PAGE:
|Published : 18 Apr 2017, 19:22:12 | Updated : 18 Apr 2017, 19:27:25|
US court halts executions amid legal battles
The US Supreme Court spared the life of two Arkansas death-row convicts minutes before their death warrants were due to expire Monday.
In doing so, the apex court scuttled bid for resuming the death penalty after nearly 12 years in the state with a plan to carry out four double executions before its supply of a lethal injection drug expires.
The court's decision to maintain the stay for Don Davis and Bruce Ward capped a chaotic day of legal wrangling in state and federal courts to clear the primary obstacles Arkansas faced in carrying out its first executions since 2005.
Arkansas Governor Asa Hutchinson, who had set the multiple executions, said the state would continue to push for the other lethal injections to be carried out. Two prison inmates are due to be put to death Thursday.
Convicted of murder, Davis, 55, and Ward, 60, were being held in cells near the state's death chamber and their execution warrants expired at midnight.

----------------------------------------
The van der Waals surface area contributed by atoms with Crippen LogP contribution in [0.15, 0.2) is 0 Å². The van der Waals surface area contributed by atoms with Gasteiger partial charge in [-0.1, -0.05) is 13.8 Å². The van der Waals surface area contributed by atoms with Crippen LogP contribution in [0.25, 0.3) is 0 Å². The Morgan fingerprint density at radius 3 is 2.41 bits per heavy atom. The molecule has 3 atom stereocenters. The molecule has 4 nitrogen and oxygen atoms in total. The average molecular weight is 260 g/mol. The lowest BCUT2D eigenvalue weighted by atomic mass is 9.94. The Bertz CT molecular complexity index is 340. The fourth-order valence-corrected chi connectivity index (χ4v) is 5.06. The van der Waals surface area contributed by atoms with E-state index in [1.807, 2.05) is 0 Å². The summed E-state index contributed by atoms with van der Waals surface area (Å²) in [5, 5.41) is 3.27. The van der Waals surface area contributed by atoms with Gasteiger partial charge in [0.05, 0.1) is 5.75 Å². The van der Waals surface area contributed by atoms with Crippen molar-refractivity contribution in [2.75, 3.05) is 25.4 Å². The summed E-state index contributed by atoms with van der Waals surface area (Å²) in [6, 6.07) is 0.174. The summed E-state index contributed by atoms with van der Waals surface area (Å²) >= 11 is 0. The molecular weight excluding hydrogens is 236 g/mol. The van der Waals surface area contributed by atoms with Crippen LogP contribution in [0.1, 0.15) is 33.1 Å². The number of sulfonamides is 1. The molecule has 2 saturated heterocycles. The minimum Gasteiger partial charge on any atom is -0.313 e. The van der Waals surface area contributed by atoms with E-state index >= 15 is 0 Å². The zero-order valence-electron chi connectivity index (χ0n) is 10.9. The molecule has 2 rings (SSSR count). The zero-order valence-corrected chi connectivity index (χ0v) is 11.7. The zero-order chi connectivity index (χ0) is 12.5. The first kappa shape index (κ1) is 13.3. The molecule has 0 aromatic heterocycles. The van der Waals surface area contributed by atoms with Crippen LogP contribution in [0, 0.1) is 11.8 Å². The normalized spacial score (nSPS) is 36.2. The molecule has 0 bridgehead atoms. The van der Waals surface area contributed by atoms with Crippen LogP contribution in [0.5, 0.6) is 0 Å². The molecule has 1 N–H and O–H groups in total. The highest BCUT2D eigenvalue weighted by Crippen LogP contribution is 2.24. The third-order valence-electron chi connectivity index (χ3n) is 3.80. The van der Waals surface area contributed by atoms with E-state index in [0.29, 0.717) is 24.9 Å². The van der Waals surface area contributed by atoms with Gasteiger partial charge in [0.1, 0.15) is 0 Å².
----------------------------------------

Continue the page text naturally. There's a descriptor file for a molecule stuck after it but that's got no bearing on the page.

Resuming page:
Davis was served his "last meal" of fried chicken, rolls, beans, mashed potatoes and strawberry cake as his fate was being decided, in the event that the US Supreme Court would give the green light for his execution.
Arkansas had initially planned to execute eight prisoners in just 11 days - before its supply of a lethal injection drug expires on May 1. It has not found a new supplier of the controversial drug, midazolam.
Legal battles have prevented the state from executing any prisoner since 2005.
Anti-death penalty activists have protested what has been labelled "assembly line killings".
Lawyers argue that setting a "kill-by" date for so many prisoners at such short notice contravenes their constitutional right to due process.